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There was a news item today possibly of interest to those who self-host WordPress: Automattic unveiled the Jetpack plugin. I hadn't heard of it before, but going off the announcement and the site FAQ, it looks as if it's going to provide multiple bits of functionality in one package (WP.com Stats, Twitter widget, shortcodes, etc).

My issue is wondering whether this might be overkill. Wouldn't it make more sense to use a few small specific plugins that do what you need, rather than installing some big assembly when you only have a few specific needs?

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You make a great point about overkill. Dreamhost, one of the Jetpack partners already creates a bloated Wordpress automatic install with themes and plugins most people will never use –  Ray Mitchell Mar 10 '11 at 15:48

4 Answers 4

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Hi @Grant Palin:

I think the decision is your own. As said Automattic is merging its plugins into JetPack and encouraging users with older versions to upgrade. If you want to continue using those plugins you likely will not have a choice but to upgrade to JetPack with the alternate being to switch to other plugins.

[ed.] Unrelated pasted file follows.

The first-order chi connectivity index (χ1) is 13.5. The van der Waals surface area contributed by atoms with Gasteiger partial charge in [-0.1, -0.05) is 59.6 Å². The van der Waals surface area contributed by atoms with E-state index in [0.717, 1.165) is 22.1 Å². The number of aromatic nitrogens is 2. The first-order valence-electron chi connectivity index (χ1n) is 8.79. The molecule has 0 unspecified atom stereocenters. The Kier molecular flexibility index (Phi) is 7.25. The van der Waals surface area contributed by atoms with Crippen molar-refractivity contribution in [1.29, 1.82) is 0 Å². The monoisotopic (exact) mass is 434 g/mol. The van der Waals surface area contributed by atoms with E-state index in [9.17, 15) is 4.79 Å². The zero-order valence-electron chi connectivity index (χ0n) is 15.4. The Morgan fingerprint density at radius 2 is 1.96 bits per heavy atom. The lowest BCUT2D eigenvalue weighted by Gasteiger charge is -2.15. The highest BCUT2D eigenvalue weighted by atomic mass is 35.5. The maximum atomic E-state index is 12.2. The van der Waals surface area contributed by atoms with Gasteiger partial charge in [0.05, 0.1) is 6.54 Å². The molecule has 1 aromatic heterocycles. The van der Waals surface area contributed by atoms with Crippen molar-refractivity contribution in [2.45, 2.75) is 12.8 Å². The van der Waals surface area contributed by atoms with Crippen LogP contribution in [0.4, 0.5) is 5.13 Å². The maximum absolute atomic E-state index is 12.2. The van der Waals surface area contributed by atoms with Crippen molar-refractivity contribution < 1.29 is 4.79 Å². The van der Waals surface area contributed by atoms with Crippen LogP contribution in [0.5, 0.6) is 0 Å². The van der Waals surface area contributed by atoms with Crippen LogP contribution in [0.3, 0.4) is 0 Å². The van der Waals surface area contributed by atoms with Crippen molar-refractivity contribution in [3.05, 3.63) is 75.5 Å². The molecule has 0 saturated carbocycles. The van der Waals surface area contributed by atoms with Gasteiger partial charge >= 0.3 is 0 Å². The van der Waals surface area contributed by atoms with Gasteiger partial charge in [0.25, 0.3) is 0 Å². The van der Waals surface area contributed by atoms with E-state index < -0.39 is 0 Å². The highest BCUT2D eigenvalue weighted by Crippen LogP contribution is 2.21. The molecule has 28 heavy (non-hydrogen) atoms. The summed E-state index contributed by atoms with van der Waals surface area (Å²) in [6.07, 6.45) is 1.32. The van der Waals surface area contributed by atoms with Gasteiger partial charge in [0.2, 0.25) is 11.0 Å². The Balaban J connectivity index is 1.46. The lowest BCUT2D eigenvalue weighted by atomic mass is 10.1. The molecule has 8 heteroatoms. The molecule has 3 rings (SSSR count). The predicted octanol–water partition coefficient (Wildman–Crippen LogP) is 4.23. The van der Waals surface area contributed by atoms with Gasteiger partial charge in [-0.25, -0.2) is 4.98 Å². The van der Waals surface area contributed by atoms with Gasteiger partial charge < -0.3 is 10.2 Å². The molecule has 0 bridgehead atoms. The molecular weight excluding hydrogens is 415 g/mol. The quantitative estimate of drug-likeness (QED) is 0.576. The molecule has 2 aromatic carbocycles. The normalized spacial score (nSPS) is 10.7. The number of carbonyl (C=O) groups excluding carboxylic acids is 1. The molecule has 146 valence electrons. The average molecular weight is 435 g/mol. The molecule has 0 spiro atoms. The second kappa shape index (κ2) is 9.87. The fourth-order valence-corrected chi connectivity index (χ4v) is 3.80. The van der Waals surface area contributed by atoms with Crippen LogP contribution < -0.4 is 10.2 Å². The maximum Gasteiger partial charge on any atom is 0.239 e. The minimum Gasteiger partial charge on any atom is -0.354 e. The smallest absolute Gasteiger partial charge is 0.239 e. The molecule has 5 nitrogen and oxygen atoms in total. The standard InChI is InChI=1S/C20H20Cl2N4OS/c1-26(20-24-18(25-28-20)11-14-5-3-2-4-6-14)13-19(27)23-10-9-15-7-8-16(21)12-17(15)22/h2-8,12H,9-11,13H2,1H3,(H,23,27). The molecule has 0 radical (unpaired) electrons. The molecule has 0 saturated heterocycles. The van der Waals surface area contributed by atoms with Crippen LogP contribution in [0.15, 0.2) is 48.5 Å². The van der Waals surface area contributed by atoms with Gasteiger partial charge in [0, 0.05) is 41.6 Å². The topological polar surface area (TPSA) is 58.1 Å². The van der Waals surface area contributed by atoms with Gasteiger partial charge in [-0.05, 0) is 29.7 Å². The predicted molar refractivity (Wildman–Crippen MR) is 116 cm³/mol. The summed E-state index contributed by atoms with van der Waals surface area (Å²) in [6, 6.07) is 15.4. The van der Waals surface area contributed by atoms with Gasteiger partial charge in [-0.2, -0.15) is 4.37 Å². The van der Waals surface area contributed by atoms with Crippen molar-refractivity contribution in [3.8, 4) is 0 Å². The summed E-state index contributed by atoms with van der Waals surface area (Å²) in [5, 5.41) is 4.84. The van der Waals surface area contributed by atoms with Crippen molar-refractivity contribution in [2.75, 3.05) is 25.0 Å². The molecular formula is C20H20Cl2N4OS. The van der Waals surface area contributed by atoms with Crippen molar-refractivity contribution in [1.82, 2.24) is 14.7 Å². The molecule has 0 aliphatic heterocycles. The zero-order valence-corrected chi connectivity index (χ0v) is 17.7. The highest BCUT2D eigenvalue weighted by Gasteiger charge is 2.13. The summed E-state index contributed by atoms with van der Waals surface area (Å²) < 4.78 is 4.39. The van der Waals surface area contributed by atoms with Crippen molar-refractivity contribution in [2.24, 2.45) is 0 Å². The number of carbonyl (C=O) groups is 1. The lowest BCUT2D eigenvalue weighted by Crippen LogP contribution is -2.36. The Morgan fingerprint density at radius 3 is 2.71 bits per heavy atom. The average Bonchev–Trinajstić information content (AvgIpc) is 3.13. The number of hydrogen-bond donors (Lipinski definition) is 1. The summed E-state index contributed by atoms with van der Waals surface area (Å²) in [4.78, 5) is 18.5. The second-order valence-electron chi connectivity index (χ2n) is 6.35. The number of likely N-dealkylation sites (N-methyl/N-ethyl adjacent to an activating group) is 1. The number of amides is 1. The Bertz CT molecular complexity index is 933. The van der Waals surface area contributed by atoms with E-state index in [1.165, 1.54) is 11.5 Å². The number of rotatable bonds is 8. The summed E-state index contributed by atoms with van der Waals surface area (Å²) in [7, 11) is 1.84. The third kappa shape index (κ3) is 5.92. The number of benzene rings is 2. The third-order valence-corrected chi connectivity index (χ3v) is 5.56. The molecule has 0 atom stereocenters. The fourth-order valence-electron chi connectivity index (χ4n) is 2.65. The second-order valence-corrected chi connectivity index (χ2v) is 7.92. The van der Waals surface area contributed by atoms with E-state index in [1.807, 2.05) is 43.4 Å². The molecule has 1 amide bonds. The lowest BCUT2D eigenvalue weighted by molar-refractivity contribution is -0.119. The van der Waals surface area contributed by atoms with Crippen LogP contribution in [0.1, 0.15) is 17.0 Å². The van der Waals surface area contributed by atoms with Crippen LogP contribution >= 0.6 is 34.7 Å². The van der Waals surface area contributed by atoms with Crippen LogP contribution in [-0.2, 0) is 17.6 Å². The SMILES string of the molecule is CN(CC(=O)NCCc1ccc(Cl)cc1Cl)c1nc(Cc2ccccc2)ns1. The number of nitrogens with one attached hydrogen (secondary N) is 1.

I do expect the JetPack to be of high quality given the paid staff of Automattic maintains it. And as a counter to the "overkill" concerns I'd rather have fewer plugins listed in my plugin directory (fewer to update, fewer to have to understand, etc.) so I'd prefer to use JetPack instead of individual ones if I wanted to use more than one of the enclosed features because there is almost no overhead of significance to having the other functionality installed; certainly very little additional overhead on page load.

However, at the time I write this, you cannot use JetPack on localhost. This makes using it for a professional solution that requires development, testing staging and live servers for deployment not really an option (vs. just by a blogger for their own blog.) If they do not address this limitation (which they might) I expect we might see people forking the functionalities in JetPack.